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Home Beekeeping

Few gardening-related hobbies are as fascinating and satisfying as raising honey bees. Contribute to the health of your area's honey bee population. Buy this guide to learning bee culture and start your own bee hives.

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Raise adoring pets that pay you back with delicious and nutritious fresh eggs. This offer provides all the information you need to get started with your own backyard chickens. Click here today to get started in this rewarding hobby.

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Learn to preserve the produce you grow in your home kitchen garden. This home canning starter kit includes everything you need to can your first batch using the boiling water bath method for high-acid foods. Find it and other canning supplies at the Home Kitchen Garden Store.

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When a beehive gets crowded, the queen departs with several tens of thousands of workers. We spotted this swarm clumped on the trunk of a young spruce tree and installed it into one of our working hives.

In a recent guest post on the Northwest Garden Show blog, I suggested that if you have a Home Kitchen Garden, perhaps you should take up beekeeping. With our honeybee population beleaguered by Colony Collapse Disorder, foul brood, wax moths, and mites, every gardener should be concerned.

Please at least employ gardening practices that encourage pollinators and that protect them from harm. This means eliminating chemicals from your gardening activity, or learning to apply them so they present the least possible danger to pollinators. It means growing a variety of plants that produce flowers in all seasons. It means going easy on weeds that provide pollen and nectar to bees. It means letting your herbs and vegetables flower even when you’re done with them. It means providing places in your garden that provide shelter from wind and rain. And it means leaving dead spent vegetable plants to die, dry, and winter over in your garden. (I’ll expand on these suggestions in a later post.)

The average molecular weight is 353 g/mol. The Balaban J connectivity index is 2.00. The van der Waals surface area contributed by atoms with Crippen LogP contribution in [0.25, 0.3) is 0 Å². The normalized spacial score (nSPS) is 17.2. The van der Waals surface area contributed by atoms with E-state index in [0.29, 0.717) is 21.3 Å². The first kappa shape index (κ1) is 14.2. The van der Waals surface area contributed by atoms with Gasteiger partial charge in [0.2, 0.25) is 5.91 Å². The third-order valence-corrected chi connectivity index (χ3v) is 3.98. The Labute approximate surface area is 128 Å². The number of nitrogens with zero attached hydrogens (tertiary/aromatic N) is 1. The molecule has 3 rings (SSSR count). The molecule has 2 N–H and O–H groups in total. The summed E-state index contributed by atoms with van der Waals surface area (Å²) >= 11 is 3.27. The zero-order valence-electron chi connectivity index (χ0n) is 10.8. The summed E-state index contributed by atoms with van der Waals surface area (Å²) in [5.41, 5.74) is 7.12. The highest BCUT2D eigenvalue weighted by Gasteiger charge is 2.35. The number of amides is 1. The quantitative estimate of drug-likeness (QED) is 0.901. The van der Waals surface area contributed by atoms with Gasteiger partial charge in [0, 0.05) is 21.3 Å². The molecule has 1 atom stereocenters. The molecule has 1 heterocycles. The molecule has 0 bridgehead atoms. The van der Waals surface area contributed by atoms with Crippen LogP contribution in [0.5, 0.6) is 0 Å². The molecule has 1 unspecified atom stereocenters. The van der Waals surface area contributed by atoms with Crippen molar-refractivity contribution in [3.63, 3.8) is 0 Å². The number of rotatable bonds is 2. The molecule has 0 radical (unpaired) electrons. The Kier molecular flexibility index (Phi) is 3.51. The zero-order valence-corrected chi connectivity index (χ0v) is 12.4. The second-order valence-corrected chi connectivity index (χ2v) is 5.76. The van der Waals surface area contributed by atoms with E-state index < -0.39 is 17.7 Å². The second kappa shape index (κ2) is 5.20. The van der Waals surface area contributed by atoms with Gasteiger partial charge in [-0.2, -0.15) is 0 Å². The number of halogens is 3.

Best of all, Become a Beekeeper

That’s my dad to your left, and me to your right. Yes, those are 1970s-era bell-bottom denim pants. It’s a pain to stuff bell bottoms into your socks. The white box to my dad’s right is a bee hive, probably newly-started with mail-order bees only a few weeks earlier.

Becoming a beekeeper is the most outrageous suggestion I made in that guest post. Honestly, it’s not all that outrageous a suggestion. Preparing for a honeybee colony requires a bit of do-it-yourself savvy, but an active bee hive requires far less attention than a housedog. And, while your bees won’t be nearly as cuddly as a dog, learning about how bees behave and getting to know their idiosyncrasies is both entertaining and satisfying. What’s more, with surprisingly little effort, even one bee hive can return many quarts of honey in a season.

Been There, Done That

When I was in my teens, my brother convinced my dad it would be a good idea to raise bees—though I think we called it raising honey. Being mildly allergic to bee stings, I wasn’t thrilled about the idea, and I was kind of detached as my dad received beekeeping equipment via mail-order (close to 20 years before the Internet happened), and assembled bee hives in our living room.

When I learned that bees would arrive in the mail, and somehow end up in the boxes my dad built, I started to take notice. Once his beekeeping operation was in full-swing, I was hooked: those critters were fascinating. I enjoyed working the bees, and I enjoyed reading about bee culture.

We Captured a Honeybee Swarm

In coming months we’ll explore the honey-raising experience. I’ll share some memories, and we’ll look at modern beekeeping methods. Right now I want to tell you about capturing a swarm. The story touches on several details of bee culture that we’ll explore in-depth in upcoming posts.